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Dogman

by Kilian Melloy
Friday Apr 12, 2019
'Dogman'
'Dogman'  

Italian director Matteo Garrone may be working on a new version of "Pinocchio" at the moment, but his latest release, "Dogman," is a fable of another sort - a human pet who dreams of being a real man, rather than a marionette yearning to become a creature of flesh and blood.

Marcello (Marcello Fonte) owns a dog grooming business, a concern that's not exactly flourishing. To make ends meet, he deals a little coke - a side gig that brings him into contact with all sorts of unsavory characters, including a hulking, impulsive bully named Simone (Edoardo Pesce).

Watching Simone order Marcello around - dragging him along on robberies, ordering him to set up off-the-cuff drug deals, demanding that he betray his friends - one gets a very definite sense of who, in their off friendship, is the top dog. But the depth of their power differential - and the depravity at the root of their twisted bond - takes on entirely new meanings when we see Simone feed Marcello tidbits of cocaine off his fingertips as though they were treats, or drag him by the ear to Simone's dented motorcycle - the dents having been put there by Marcello in a fit of rage - in order to rub his nose in them, all the while giving him a public scolding: "You don't do that!"

Marcello has a cringing, overwhelmed air about him; he's the whipping boy for the whole neighborhood, such that all the shopkeepers Simone irritates and offends end up taking their frustrations out on Marcello. But no matter the abuses he suffers, Marcello remains intensely loyal to Simone, to the point of going to jail rather than giving him up when Simone forces him to collaborate in a burglary that targets one of Marcello's neighbors.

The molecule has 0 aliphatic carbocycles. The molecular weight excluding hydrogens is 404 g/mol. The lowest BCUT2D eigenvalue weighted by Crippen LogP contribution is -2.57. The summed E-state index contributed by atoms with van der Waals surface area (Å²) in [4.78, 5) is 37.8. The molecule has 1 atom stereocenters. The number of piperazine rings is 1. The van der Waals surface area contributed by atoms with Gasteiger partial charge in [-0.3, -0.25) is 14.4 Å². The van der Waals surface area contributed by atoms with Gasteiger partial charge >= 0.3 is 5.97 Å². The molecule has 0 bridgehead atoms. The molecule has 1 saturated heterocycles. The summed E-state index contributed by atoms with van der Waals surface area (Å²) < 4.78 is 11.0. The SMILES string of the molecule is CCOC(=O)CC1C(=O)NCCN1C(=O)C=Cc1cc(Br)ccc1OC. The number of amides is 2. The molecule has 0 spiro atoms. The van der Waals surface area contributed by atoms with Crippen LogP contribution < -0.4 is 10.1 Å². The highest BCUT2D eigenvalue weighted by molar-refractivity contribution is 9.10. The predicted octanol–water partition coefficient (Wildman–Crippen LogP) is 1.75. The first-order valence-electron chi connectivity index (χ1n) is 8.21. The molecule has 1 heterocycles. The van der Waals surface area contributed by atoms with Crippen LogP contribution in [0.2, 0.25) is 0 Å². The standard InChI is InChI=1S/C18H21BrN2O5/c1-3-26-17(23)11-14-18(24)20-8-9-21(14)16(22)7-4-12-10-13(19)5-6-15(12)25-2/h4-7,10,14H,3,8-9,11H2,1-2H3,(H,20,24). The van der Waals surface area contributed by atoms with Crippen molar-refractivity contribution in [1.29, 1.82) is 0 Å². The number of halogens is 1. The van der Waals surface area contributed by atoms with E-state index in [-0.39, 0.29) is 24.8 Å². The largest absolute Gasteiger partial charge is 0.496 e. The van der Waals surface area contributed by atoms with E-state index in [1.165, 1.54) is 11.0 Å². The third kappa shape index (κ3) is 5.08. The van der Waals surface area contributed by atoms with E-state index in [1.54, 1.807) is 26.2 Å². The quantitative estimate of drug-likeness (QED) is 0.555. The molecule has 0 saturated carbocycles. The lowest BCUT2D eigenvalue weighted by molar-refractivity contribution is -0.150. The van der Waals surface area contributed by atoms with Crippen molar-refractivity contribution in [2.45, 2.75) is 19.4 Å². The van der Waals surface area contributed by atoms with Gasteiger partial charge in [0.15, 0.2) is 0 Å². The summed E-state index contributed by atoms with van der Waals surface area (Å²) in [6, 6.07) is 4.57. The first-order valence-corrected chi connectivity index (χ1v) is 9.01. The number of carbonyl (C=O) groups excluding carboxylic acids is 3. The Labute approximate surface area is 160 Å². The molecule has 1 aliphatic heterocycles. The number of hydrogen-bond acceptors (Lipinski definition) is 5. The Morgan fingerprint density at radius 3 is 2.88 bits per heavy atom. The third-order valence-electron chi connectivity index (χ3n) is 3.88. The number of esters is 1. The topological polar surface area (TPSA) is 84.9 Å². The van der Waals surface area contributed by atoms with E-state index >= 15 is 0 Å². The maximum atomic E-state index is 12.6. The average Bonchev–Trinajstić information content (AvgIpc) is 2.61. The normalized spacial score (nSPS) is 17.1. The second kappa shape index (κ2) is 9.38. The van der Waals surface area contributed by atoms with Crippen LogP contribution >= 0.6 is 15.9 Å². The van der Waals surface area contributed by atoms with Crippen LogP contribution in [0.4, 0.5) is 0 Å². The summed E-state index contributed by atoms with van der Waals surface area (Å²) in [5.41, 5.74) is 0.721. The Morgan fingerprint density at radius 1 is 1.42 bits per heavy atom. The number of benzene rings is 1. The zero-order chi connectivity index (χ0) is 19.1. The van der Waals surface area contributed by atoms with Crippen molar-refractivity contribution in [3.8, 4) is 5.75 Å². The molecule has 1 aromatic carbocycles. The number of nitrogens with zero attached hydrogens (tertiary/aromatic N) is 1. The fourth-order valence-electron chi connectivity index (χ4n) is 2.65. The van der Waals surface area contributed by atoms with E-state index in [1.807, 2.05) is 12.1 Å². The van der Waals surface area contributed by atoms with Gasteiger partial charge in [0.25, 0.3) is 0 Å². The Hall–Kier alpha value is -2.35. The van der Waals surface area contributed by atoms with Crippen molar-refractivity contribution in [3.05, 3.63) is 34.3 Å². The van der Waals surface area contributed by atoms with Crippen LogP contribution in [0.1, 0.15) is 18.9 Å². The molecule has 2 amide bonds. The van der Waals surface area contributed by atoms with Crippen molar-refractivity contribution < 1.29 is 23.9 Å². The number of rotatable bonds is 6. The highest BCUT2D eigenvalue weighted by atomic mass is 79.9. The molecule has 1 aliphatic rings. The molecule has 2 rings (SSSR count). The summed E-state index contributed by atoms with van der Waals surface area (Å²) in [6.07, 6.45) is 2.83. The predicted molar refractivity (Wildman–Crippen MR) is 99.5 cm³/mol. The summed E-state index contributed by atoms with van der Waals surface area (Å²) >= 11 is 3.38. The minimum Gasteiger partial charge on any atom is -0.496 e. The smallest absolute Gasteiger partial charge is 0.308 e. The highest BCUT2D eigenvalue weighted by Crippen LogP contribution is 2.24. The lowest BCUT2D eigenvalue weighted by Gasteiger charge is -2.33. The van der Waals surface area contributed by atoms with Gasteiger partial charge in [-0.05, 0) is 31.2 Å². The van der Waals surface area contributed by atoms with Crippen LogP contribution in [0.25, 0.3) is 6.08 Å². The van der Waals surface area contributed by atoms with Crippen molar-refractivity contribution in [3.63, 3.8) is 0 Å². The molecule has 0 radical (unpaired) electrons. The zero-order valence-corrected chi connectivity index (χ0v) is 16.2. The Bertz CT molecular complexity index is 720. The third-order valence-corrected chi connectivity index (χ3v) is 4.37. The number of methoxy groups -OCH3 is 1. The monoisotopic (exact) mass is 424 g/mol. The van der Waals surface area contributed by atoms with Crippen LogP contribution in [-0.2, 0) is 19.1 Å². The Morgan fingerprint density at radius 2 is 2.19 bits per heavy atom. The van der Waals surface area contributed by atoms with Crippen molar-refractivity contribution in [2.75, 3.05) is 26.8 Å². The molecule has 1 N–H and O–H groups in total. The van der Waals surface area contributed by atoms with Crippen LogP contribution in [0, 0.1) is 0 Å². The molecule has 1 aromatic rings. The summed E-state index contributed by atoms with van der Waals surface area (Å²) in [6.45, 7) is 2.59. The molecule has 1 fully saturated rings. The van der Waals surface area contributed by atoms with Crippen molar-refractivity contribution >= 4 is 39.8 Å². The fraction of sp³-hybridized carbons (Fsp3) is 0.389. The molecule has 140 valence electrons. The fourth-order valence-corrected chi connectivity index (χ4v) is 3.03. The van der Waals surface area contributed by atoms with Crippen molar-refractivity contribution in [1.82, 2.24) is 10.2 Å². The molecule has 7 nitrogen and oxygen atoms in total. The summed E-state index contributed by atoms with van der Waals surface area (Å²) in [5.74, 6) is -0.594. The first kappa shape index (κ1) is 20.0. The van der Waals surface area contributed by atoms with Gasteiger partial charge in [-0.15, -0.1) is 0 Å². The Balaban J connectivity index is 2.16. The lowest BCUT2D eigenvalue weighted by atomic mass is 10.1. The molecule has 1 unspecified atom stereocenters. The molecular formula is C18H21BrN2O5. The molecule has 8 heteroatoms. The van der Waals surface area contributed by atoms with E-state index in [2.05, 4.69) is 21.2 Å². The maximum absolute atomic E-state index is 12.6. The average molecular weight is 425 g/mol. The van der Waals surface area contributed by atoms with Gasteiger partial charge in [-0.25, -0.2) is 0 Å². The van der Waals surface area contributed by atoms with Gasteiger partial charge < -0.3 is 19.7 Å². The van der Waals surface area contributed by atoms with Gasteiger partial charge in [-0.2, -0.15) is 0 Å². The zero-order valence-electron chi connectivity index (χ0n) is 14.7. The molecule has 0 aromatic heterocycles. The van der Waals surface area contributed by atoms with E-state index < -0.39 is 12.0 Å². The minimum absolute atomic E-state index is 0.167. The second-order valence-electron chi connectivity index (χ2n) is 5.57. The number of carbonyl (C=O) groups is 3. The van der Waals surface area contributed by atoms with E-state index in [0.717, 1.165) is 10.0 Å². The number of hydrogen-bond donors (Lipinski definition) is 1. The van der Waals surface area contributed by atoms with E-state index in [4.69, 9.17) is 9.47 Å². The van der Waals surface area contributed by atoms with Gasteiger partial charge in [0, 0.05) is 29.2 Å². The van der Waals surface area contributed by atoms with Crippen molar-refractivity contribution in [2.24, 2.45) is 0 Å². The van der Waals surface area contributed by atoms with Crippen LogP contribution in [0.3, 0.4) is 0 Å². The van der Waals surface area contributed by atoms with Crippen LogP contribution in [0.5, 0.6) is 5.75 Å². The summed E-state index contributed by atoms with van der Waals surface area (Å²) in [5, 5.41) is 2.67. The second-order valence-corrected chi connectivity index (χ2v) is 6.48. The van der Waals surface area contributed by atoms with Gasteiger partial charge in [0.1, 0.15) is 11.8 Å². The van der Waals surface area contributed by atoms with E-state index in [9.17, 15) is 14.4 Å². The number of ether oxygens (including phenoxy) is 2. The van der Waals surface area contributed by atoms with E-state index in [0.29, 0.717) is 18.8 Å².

But even for Marcello, there comes a time when enough is enough; his intense loyalty is repaid time and again with contempt and cruelty, until the inevitable moment when Marcello bites back. That in itself isn't a surprise - such stories are a genre unto themselves. What sets this film apart and marks it as a tragedy is how little heroism or inspiration is involved when Marcello finally asserts himself.

Garrone has a taste and a talent for movies that dissect human power structures and social codes around order and disorder; his 2008 film "Gomorrah" remains a standout among mob movies. What he doesn't have is a taste for artificial sweeteners in his films, and "Dogman" is a bitter brew indeed. Who knows how that sensibility will play out in Garrone's upcoming "Pinocchio" update? Best prepare yourself for splinters, just in case.

Kilian Melloy serves as EDGE Media Network's Assistant Arts Editor. He also reviews theater for WBUR. His professional memberships include the National Lesbian & Gay Journalists Association, the Boston Online Film Critics Association, The Gay and Lesbian Entertainment Critics Association, and the Boston Theater Critics Association's Elliot Norton Awards Committee.


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